Day 48 of Walking Out of the World
(Previous post: Across the Gironde to the Médoc.)
The walk from the pilgrim refuge in Le Bouscat to the centre of Bordeaux was an easy few kilometres of ambling along increasingly busy suburban streets, stopping for coffee and croissants, and taking in the stimulating sights and sounds of a French city I had not visited before.
It felt like a great achievement to walk into Bordeaux after the journey on foot from Worcester during six weeks of mostly wet weather. Even as I stood in front of the cathedral of Saint André, I could see the storm clouds gathering for more rain as I continued walking out to the south of the city. There was just enough space on the sixth page of my pilgrim credencial to fit the Bordeaux cathedral stamp and I went into the sacristy to ask for the tampon. There was a lady preparing a vase of flowers who told me the sacristan was in one of the side chapels and I should go and ask him.
I walked around the great building which is built in the Angevin Gothic style and I found the sacristan in a side chapel preparing altar linen for the next Mass. He said he would come with me to the sacristy to put the cathedral stamp in my pilgrim record, as he was just returning there. I started to follow and then stopped abruptly. There was an old style wooden confessional in the side chapel and the confessor’s curtain was drawn, so the person could not be seen. What caught my attention was the bourdon leaning against the wall next to the confessional. It was the same one I had seen on the top bunk in that pilgrim refuge in Saintes.
“Come on!” said the sacristan, “I only have a minute and then I have another job to do.”
I followed him quickly. As soon as I had the stamp in my credencial I hurried back through the cathedral to the confessional. The curtain was pulled back and it was empty. The bourdon had disappeared from the place I had seen it leaning against the wall panneling. I looked around the cathedral but could see nobody carrying a mediaeval bourdon. I quickly ran outside into the square and looked around the cafés opposite.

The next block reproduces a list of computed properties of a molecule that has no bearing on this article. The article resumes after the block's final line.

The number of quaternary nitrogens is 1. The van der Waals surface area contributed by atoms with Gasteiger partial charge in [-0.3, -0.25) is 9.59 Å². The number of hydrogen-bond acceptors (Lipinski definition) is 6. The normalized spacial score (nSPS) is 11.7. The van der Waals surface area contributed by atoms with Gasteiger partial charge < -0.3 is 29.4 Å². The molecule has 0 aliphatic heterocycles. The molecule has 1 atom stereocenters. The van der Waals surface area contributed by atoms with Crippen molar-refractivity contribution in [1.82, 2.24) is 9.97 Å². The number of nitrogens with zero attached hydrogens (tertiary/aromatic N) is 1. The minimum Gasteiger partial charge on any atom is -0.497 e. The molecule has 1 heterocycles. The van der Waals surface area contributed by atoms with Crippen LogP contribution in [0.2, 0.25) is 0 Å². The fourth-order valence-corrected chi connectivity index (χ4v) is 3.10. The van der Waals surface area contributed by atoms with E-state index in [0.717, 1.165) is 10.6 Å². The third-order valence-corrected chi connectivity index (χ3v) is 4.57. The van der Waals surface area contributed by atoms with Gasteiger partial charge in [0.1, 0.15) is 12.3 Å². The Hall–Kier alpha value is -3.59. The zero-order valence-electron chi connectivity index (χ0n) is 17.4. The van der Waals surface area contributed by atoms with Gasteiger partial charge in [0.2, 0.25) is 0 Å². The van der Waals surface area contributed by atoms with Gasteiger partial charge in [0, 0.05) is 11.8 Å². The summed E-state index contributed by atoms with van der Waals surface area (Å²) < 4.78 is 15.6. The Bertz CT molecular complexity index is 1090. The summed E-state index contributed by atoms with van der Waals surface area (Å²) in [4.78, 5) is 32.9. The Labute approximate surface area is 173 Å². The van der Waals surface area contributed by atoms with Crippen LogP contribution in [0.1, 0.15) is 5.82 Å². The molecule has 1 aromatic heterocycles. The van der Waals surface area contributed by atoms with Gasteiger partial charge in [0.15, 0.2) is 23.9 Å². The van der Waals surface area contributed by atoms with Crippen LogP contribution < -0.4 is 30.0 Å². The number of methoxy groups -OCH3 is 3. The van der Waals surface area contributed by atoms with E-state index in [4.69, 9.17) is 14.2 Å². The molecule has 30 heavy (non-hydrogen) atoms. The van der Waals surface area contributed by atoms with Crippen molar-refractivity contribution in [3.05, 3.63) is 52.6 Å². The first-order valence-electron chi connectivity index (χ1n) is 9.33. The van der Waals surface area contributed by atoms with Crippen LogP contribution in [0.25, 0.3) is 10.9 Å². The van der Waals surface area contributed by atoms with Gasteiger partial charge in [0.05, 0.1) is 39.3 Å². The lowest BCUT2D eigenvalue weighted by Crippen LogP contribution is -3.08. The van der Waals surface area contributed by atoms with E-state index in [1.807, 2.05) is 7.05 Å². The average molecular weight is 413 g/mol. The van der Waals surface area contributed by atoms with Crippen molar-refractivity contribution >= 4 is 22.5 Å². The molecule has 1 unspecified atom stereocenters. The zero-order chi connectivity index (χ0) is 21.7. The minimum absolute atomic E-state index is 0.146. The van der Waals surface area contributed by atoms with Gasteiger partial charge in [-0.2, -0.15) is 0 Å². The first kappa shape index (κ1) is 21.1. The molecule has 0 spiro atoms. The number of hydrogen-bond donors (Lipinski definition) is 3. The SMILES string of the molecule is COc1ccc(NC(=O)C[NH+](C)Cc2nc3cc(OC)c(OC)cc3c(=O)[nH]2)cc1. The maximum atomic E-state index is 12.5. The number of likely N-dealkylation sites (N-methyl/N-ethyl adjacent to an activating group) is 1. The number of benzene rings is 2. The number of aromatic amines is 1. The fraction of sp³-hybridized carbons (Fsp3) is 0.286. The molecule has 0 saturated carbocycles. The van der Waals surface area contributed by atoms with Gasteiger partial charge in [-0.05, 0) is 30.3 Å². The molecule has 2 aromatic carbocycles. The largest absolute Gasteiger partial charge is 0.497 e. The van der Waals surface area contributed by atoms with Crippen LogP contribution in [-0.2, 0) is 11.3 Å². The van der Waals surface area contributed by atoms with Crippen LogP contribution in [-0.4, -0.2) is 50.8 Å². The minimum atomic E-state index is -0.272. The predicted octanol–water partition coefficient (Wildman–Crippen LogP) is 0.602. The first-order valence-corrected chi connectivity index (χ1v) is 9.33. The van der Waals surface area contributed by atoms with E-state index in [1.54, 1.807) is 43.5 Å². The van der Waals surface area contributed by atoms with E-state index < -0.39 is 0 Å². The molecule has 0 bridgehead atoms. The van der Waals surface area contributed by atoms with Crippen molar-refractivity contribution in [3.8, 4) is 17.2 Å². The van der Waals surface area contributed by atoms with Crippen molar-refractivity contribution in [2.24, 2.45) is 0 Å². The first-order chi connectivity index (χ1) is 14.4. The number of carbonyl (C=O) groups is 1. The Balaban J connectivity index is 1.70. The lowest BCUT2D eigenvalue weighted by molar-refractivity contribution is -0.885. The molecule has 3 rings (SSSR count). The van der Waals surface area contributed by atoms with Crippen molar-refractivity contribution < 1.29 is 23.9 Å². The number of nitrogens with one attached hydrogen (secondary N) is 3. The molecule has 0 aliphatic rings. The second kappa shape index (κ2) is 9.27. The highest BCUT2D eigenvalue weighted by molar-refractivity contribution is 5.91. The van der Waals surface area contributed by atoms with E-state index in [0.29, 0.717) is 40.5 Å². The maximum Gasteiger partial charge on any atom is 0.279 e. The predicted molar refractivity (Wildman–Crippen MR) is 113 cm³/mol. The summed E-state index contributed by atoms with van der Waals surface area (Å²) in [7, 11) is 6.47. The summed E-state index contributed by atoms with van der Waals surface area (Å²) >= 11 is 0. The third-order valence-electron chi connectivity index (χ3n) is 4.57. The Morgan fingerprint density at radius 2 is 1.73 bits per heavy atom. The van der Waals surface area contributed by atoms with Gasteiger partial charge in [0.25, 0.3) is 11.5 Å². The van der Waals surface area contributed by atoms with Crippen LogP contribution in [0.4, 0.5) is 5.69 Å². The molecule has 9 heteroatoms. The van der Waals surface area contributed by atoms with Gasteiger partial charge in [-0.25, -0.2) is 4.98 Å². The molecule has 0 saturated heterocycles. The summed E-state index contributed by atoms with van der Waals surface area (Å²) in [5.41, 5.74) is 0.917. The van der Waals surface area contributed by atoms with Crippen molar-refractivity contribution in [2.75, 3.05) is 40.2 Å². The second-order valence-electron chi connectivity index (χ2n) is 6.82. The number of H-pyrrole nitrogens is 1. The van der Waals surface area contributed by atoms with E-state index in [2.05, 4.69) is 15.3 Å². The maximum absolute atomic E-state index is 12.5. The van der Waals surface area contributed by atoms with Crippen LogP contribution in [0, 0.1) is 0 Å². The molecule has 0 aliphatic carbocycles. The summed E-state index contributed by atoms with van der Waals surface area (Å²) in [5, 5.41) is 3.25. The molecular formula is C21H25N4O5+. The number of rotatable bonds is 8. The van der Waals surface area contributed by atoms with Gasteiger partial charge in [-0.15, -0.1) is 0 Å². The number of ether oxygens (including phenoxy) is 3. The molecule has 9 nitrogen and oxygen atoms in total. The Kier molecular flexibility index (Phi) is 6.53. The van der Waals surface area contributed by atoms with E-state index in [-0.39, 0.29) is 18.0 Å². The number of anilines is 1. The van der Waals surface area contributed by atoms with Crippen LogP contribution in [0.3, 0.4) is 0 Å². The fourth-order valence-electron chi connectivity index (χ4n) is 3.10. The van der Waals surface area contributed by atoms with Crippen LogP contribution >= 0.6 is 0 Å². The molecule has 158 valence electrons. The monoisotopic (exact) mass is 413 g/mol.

I went back into the cathedral and stood in front of the confessional again. What clues could I find there? Then I remembered a scene in the film Amelie where she finds a man crouched in front of a photo booth. She had become obsessed with a ‘mystery man’ who took photographs of himself in the Paris metro, then tore up the pieces and scattered them on the floor. Had I become similarly obsessed with the identity of this pilgrim ahead of me on the road? Was it the ghost of the Worcester pilgrim or would there be a perfectly natural explanation?
The rest of the day was spent in the suburbs of Bordeaux, walking through endless avenues of car showrooms, hypermarkets and industrial estates, until finally I reached a pilgrim refuge I had been told about at Gradignan: the last stop before the flat Landes. The refuge was empty but the local association made me very welcome and there was a very fine Saint James pilgrim statue outside.
Leaving Bordeaux, I now felt that the Pyrenees and Spain were within reach. There was still a long way to go but Bordeaux seemed like a symbolic stage: the gateway to the last remaining kilometres of France on the Way of Saint James. I had never for a moment thought of giving up – not seriously, although there had been times of doubt in the bad weather – but now I knew that I could make it. I would get to Compostela on foot from Worcester. It was achievable.